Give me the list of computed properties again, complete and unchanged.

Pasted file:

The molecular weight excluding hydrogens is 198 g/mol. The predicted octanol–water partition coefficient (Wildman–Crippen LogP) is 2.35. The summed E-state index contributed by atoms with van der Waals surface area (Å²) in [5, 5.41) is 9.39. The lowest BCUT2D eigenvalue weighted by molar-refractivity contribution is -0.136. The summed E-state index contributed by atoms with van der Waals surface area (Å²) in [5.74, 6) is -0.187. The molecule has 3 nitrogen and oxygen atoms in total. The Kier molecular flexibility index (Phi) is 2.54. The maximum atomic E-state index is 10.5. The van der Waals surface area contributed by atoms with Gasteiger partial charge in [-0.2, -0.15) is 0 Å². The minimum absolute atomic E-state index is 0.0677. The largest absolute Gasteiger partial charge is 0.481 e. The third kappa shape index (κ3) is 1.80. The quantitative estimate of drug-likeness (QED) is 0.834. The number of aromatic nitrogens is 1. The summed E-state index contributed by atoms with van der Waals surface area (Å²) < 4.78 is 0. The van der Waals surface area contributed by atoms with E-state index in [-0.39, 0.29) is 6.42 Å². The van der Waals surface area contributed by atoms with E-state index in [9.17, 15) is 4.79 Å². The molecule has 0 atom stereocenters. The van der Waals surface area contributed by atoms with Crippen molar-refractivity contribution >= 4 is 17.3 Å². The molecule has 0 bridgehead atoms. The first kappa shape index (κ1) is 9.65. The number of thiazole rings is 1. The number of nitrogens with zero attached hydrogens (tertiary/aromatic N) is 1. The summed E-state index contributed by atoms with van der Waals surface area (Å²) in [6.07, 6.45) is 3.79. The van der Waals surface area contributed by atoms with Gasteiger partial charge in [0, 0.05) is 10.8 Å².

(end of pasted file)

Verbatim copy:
The molecular weight excluding hydrogens is 198 g/mol. The predicted octanol–water partition coefficient (Wildman–Crippen LogP) is 2.35. The summed E-state index contributed by atoms with van der Waals surface area (Å²) in [5, 5.41) is 9.39. The lowest BCUT2D eigenvalue weighted by molar-refractivity contribution is -0.136. The summed E-state index contributed by atoms with van der Waals surface area (Å²) in [5.74, 6) is -0.187. The molecule has 3 nitrogen and oxygen atoms in total. The Kier molecular flexibility index (Phi) is 2.54. The maximum atomic E-state index is 10.5. The van der Waals surface area contributed by atoms with Gasteiger partial charge in [-0.2, -0.15) is 0 Å². The minimum absolute atomic E-state index is 0.0677. The largest absolute Gasteiger partial charge is 0.481 e. The third kappa shape index (κ3) is 1.80. The quantitative estimate of drug-likeness (QED) is 0.834. The number of aromatic nitrogens is 1. The summed E-state index contributed by atoms with van der Waals surface area (Å²) < 4.78 is 0. The van der Waals surface area contributed by atoms with E-state index in [-0.39, 0.29) is 6.42 Å². The van der Waals surface area contributed by atoms with E-state index in [9.17, 15) is 4.79 Å². The molecule has 0 atom stereocenters. The van der Waals surface area contributed by atoms with Crippen molar-refractivity contribution >= 4 is 17.3 Å². The molecule has 0 bridgehead atoms. The first kappa shape index (κ1) is 9.65. The number of thiazole rings is 1. The number of nitrogens with zero attached hydrogens (tertiary/aromatic N) is 1. The summed E-state index contributed by atoms with van der Waals surface area (Å²) in [6.07, 6.45) is 3.79. The van der Waals surface area contributed by atoms with Gasteiger partial charge in [0, 0.05) is 10.8 Å².